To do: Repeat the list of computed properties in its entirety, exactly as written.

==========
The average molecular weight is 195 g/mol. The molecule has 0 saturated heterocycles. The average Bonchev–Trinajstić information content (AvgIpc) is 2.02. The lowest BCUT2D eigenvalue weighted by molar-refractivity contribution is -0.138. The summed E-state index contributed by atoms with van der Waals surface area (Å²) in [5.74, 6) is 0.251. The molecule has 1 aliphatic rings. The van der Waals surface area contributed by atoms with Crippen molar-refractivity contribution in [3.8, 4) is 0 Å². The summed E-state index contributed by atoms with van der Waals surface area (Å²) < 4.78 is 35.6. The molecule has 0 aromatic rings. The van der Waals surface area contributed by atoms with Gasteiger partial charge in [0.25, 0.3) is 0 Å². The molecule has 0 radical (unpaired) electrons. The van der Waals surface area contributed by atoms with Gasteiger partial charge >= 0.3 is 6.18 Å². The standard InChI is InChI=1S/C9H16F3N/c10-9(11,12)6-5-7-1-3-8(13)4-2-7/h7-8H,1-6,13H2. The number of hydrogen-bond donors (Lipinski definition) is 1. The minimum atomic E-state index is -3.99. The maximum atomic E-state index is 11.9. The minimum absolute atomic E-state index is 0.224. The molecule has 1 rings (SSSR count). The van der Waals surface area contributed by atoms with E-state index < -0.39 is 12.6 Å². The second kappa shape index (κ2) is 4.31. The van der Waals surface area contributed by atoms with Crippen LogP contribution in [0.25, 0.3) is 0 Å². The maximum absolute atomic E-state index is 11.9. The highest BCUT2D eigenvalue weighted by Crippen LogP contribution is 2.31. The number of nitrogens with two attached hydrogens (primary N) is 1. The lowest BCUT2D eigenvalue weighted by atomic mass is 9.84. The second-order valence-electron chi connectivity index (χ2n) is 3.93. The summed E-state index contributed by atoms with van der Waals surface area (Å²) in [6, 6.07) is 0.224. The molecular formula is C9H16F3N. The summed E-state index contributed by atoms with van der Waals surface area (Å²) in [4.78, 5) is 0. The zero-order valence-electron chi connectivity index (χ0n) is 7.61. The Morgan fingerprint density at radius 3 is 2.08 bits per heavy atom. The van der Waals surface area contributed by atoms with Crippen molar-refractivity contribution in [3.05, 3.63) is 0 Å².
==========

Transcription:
The average molecular weight is 195 g/mol. The molecule has 0 saturated heterocycles. The average Bonchev–Trinajstić information content (AvgIpc) is 2.02. The lowest BCUT2D eigenvalue weighted by molar-refractivity contribution is -0.138. The summed E-state index contributed by atoms with van der Waals surface area (Å²) in [5.74, 6) is 0.251. The molecule has 1 aliphatic rings. The van der Waals surface area contributed by atoms with Crippen molar-refractivity contribution in [3.8, 4) is 0 Å². The summed E-state index contributed by atoms with van der Waals surface area (Å²) < 4.78 is 35.6. The molecule has 0 aromatic rings. The van der Waals surface area contributed by atoms with Gasteiger partial charge in [0.25, 0.3) is 0 Å². The molecule has 0 radical (unpaired) electrons. The van der Waals surface area contributed by atoms with Gasteiger partial charge >= 0.3 is 6.18 Å². The standard InChI is InChI=1S/C9H16F3N/c10-9(11,12)6-5-7-1-3-8(13)4-2-7/h7-8H,1-6,13H2. The number of hydrogen-bond donors (Lipinski definition) is 1. The minimum atomic E-state index is -3.99. The maximum atomic E-state index is 11.9. The minimum absolute atomic E-state index is 0.224. The molecule has 1 rings (SSSR count). The van der Waals surface area contributed by atoms with E-state index < -0.39 is 12.6 Å². The second kappa shape index (κ2) is 4.31. The van der Waals surface area contributed by atoms with Crippen LogP contribution in [0.25, 0.3) is 0 Å². The maximum absolute atomic E-state index is 11.9. The highest BCUT2D eigenvalue weighted by Crippen LogP contribution is 2.31. The number of nitrogens with two attached hydrogens (primary N) is 1. The lowest BCUT2D eigenvalue weighted by atomic mass is 9.84. The second-order valence-electron chi connectivity index (χ2n) is 3.93. The summed E-state index contributed by atoms with van der Waals surface area (Å²) in [6, 6.07) is 0.224. The molecular formula is C9H16F3N. The summed E-state index contributed by atoms with van der Waals surface area (Å²) in [4.78, 5) is 0. The zero-order valence-electron chi connectivity index (χ0n) is 7.61. The Morgan fingerprint density at radius 3 is 2.08 bits per heavy atom. The van der Waals surface area contributed by atoms with Crippen molar-refractivity contribution in [3.05, 3.63) is 0 Å².